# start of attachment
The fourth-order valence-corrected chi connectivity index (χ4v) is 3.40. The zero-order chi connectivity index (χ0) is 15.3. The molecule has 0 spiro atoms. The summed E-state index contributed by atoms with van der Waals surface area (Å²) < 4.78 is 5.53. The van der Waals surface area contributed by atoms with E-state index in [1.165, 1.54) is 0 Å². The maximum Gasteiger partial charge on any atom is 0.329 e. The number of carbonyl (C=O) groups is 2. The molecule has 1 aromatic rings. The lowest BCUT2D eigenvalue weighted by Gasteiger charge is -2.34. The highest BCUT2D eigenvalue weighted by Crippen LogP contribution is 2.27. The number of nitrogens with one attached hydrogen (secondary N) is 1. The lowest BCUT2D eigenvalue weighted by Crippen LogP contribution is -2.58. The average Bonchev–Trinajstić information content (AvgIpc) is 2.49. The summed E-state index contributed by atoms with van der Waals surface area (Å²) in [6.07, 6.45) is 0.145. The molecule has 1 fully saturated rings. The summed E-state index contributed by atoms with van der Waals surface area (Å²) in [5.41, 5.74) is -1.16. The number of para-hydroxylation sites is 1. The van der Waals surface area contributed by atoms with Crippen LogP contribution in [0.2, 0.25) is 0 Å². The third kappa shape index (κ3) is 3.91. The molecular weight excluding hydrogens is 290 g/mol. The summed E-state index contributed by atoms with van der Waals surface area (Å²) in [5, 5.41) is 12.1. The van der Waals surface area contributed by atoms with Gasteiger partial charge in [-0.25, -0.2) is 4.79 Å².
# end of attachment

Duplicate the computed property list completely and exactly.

The fourth-order valence-corrected chi connectivity index (χ4v) is 3.40. The zero-order chi connectivity index (χ0) is 15.3. The molecule has 0 spiro atoms. The summed E-state index contributed by atoms with van der Waals surface area (Å²) < 4.78 is 5.53. The van der Waals surface area contributed by atoms with E-state index in [1.165, 1.54) is 0 Å². The maximum Gasteiger partial charge on any atom is 0.329 e. The number of carbonyl (C=O) groups is 2. The molecule has 1 aromatic rings. The lowest BCUT2D eigenvalue weighted by Gasteiger charge is -2.34. The highest BCUT2D eigenvalue weighted by Crippen LogP contribution is 2.27. The number of nitrogens with one attached hydrogen (secondary N) is 1. The lowest BCUT2D eigenvalue weighted by Crippen LogP contribution is -2.58. The average Bonchev–Trinajstić information content (AvgIpc) is 2.49. The summed E-state index contributed by atoms with van der Waals surface area (Å²) in [6.07, 6.45) is 0.145. The molecule has 1 fully saturated rings. The summed E-state index contributed by atoms with van der Waals surface area (Å²) in [5.41, 5.74) is -1.16. The number of para-hydroxylation sites is 1. The van der Waals surface area contributed by atoms with Crippen LogP contribution in [0.2, 0.25) is 0 Å². The third kappa shape index (κ3) is 3.91. The molecular weight excluding hydrogens is 290 g/mol. The summed E-state index contributed by atoms with van der Waals surface area (Å²) in [5, 5.41) is 12.1. The van der Waals surface area contributed by atoms with Gasteiger partial charge in [-0.25, -0.2) is 4.79 Å².